Twinco Capital, a supplier finance solution provider, has raised US$12mn in an equity and debt round, which will support the launch of what it calls the first natively sustainable supply chain finance programme.

The investment was led by Quona Capital, a fund that invests in fintech innovators that are advancing inclusion in emerging markets, and included participation from Working Capital, as well as existing investors Mundi Ventures and Finch Capital. Zubi Capital provided the venture debt portion.

Founded in 2019 by banking veterans Sandra Nolasco and Carmen Marín, Twinco engages with large corporations, mostly in the retail and apparel sectors, and offers funding to their suppliers worldwide, advancing up to 60% of the purchase order value upfront and paying the remainder upon delivery.

It currently has programmes in place with a number of European and Latin American retailers who buy more than US$10bn per year of manufactured products, mostly from small and medium enterprises (SMEs) in emerging markets. The company says it has onboarded more than 100 suppliers in 12 different countries including Bangladesh, China, Indonesia, Pakistan, South Korea, Spain, Thailand, Turkey and Vietnam.

To enable it to provide financing at the purchase order stage – rather than against invoices as is generally the case in supply chain finance programmes – Twinco has developed its own risk model that uses machine learning to analyse suppliers’ commercial performance and ESG data in addition to the more traditional financial metrics used in credit decisioning. As a result, it says that it is well positioned to provide its customers not only with funding but also with data-based insights that can help SMEs produce products responsibly.

“If we are to have competitive and socially responsible supply chains on a global scale, suppliers need access to affordable financing from the very beginning of production, starting with the purchase order,” says Sandra Nolasco, CEO of Twinco. “Extraordinary events, such as those experienced these past years, have revealed the fragility of supply chains, which are historically unable to adapt to the complexity of global production networks. At Twinco, we propose a radical change in how to use finance as a tool to proactively transform global supply chains, to foster the participation of SMEs, improve efficiency and ensure responsible sourcing practices.”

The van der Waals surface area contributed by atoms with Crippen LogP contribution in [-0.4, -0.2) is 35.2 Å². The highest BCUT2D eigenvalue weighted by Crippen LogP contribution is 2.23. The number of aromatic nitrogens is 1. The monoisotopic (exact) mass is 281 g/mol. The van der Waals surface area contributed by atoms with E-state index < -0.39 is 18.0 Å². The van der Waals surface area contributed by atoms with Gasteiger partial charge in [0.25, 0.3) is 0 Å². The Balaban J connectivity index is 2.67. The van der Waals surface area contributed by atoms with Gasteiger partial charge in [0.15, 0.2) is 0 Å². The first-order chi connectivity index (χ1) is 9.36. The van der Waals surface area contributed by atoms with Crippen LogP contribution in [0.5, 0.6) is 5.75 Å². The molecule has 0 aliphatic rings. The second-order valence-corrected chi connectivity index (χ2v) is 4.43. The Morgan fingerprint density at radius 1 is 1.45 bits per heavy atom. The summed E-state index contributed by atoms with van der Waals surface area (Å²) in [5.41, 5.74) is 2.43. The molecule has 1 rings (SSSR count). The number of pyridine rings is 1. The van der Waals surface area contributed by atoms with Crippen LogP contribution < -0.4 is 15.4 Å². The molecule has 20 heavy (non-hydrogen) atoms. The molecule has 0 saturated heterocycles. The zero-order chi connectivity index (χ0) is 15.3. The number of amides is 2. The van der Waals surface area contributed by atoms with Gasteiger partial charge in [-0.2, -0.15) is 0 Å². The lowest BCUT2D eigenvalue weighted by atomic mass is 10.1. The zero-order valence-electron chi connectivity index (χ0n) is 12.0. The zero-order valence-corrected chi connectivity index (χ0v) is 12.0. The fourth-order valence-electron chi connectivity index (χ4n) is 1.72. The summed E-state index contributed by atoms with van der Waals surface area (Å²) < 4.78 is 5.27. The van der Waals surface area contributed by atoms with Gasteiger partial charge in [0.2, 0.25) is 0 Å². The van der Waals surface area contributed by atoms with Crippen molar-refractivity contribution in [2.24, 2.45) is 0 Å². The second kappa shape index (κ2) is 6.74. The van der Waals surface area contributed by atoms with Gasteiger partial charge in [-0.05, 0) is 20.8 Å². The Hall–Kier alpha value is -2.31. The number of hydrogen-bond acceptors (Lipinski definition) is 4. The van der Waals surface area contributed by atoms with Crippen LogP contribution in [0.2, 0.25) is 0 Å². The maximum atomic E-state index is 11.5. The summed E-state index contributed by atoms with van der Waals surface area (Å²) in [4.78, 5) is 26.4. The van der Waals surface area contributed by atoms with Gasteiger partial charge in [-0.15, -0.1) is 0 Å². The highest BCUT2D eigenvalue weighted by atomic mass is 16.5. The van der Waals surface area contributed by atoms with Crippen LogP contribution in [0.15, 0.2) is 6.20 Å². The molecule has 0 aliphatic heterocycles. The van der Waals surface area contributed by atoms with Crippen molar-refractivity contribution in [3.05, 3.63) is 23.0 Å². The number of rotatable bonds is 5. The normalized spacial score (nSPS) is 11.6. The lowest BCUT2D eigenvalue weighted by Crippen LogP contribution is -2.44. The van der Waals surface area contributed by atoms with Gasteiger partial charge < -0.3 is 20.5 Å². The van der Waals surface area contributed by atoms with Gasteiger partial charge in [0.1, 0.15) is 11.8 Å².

The company says it will use the new cash to strengthen its technology and data capabilities and accelerate its expansion within major sourcing countries. In addition, the funds will support the launch of a new ESG focused offering that leverages the data that Twinco’s risk model is able to collect.

Twinco ESG Tilt, which the company has launched into pilot with an undisclosed client, provides buyers with “information on the intersection between financial, commercial and ESG performance for each of their suppliers, enabling them to provide preferential purchasing conditions to those that perform better from an ESG perspective, without using their own balance sheet”, Nolasco tells GTR. “By supporting the elements of the supply chain that will truly make a difference, we can drive real change.”

“The model that we have developed allows us to understand the exposure of specific suppliers to specific ESG risks and their impacts according to the raw materials they use. In the apparel sector, that includes human rights and labour conditions, climate infrastructure vulnerability and water stress. From this understanding, we can better assess what these suppliers are doing to mitigate those risks and impacts,” adds Arancha Diaz-Lladó, Twinco’s chief sustainability officer.

According to recent research conducted by HSBC and Boston Consulting Group, SME suppliers will need up to US$2.8tn a year between now and 2050 to bring the carbon footprint of global supply chains down to zero. However, the report added that many suppliers are unlikely to have the money to spend on making the transition. Sustainable supply chain finance programmes, whereby suppliers receive discounted invoice financing for progress against sustainability metrics, are widely seen as a solution to this problem, but Nolasco argues that in these programmes, the funding often doesn’t come early enough in the working cycle to enable suppliers to make the necessary ESG improvements.

“With Twinco ESG Tilt, the fact that we provide liquidity at the purchase order stage is a game changer, because we can support suppliers at the stage when they make key decisions in the production process, such as buying and paying for their raw materials,” she tells GTR.

Twinco says it plans to raise a U$100mn debt facility this quarter as demand for its solution grows.